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Traditions Plaza will open by Homecoming

Tuesday, August 12, 2014 | 6:06 p.m. CDT

COLUMBIA — The Mizzou Alumni Association is taking votes for which 19 MU traditions will be etched in granite tiles and installed on the main stage of the new Traditions Plaza. The nominated traditions are common shared experiences or campus icons important from one generation of students to the next.

Construction on the Mel Carnahan Quadrangle, behind Tiger Plaza, is scheduled to be completed by Oct. 24, just in time for Homecoming weekend.

The Traditions Plaza will take up most of the northern portion of the quad, according to previous Missourian reporting. It will be an outdoor amphitheater open for events and outdoor classes and to the general public.

"(The plaza) will be a place to honor the traditions and show our pride," said David Roloff, MU director of marketing and strategic communication said.

Roloff said the voting will continue until noon on Aug. 20 to decide which traditions will be featured. Anyone can vote by going to the alumni association's website, mizzou.com.

Nominees include:

  • Tiger Walk
  • Rubbing Gov. David R. Francis' nose
  • Painting the Rock M
  • Summer Sendoff
  • Stepping on the Engineering shamrock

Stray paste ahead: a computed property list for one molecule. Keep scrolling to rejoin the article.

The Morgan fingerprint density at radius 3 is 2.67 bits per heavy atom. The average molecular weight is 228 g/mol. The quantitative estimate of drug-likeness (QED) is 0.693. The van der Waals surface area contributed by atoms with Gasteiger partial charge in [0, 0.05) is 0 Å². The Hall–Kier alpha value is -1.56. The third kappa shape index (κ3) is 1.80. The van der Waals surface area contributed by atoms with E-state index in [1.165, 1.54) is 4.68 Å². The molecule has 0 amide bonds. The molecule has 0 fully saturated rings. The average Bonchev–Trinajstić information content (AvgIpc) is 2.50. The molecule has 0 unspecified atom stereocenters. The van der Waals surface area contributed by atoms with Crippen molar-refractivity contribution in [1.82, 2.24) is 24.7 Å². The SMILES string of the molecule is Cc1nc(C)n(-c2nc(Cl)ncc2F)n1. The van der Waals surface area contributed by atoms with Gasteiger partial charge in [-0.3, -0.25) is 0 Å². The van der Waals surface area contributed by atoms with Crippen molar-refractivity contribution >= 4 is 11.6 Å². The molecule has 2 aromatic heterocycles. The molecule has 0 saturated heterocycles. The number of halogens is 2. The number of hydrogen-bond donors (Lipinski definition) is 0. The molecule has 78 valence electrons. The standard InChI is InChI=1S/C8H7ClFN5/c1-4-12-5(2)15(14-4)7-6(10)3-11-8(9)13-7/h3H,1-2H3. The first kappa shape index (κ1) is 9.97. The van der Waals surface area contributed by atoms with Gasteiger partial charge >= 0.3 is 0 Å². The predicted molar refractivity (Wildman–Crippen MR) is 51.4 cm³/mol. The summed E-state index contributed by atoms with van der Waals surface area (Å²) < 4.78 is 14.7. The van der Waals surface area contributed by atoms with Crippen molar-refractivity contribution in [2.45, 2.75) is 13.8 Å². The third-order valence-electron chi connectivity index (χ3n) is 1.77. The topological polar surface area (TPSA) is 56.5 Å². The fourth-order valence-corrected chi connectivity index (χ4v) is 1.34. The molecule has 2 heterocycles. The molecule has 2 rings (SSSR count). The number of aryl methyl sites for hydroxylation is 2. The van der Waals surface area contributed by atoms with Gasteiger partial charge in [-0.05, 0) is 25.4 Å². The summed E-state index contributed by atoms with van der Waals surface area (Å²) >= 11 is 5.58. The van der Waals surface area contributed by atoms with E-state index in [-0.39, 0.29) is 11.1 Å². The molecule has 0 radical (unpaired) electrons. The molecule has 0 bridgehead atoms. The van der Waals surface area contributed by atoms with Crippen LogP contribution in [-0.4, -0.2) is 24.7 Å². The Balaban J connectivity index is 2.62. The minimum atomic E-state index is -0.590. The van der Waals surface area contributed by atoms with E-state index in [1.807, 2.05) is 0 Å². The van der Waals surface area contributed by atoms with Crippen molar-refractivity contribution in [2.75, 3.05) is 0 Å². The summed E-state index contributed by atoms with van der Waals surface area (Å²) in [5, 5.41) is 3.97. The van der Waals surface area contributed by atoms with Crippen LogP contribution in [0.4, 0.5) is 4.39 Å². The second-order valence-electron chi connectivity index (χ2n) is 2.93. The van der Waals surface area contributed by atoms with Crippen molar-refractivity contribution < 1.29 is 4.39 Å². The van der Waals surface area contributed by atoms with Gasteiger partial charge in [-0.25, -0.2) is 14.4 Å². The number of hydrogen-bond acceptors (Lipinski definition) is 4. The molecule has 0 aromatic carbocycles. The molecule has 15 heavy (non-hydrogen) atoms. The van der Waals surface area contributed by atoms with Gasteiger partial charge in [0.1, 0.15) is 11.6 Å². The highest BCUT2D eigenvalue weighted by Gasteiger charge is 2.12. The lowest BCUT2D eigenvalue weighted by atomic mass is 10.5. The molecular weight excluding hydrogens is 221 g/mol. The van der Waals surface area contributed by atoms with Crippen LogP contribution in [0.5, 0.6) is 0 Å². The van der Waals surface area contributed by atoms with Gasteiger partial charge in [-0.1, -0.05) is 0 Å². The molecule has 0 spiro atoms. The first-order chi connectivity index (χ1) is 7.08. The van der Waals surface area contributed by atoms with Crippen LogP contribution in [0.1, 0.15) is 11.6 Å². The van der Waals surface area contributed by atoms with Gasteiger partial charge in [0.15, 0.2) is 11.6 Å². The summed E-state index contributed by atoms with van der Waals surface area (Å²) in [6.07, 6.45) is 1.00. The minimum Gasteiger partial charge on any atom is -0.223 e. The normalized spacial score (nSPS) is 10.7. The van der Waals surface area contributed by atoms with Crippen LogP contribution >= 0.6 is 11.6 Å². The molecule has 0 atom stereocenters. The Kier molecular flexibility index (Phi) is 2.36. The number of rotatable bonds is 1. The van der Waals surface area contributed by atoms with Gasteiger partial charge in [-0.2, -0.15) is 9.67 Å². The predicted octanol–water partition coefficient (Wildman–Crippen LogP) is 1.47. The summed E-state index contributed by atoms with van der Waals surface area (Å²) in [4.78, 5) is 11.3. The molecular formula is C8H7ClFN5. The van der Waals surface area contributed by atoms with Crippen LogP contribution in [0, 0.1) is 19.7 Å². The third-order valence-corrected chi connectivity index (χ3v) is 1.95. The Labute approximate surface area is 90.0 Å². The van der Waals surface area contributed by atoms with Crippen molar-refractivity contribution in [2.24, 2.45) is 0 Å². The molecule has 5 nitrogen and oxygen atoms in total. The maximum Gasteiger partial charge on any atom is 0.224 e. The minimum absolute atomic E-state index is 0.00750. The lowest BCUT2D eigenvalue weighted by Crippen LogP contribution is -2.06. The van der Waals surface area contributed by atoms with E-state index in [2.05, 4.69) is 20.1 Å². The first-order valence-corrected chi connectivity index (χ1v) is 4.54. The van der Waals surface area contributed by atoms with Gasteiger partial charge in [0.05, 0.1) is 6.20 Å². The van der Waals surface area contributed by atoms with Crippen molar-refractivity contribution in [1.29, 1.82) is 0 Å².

• Truman the Tiger

More traditions, famous quotes and historical moments will be added to other areas of the plaza, and a time capsule with mementos from MU's 175th anniversary will be buried in the center stage, according to the Mizzou Alumni Association's website.

Paving stones can be engraved with names or an inscription. Students and recent graduates can buy 4- by 8-inch bricks, which can fit three lines of text, for $175. Alumni association members can buy the same size for $375, non-members for $425.

An option of 8- by 8-inch bricks, allowing five lines of text, costs $500 for Alumni Association members and $550 for nonmembers, according to the website.

Orders for the first installment of stones are due by midnight Thursday and will be included by the opening. After the first installment of paving stones, additional installments will be made twice a year until no blank tiles remain, Roloff said.

More than 1,000 paving stones have been ordered so far. Roloff said he anticipates that about 1,250 will be ordered for the first installment.

"We're very pleased with the donor response to the pavers," he said.

Supervising editor is Elizabeth Brixey.


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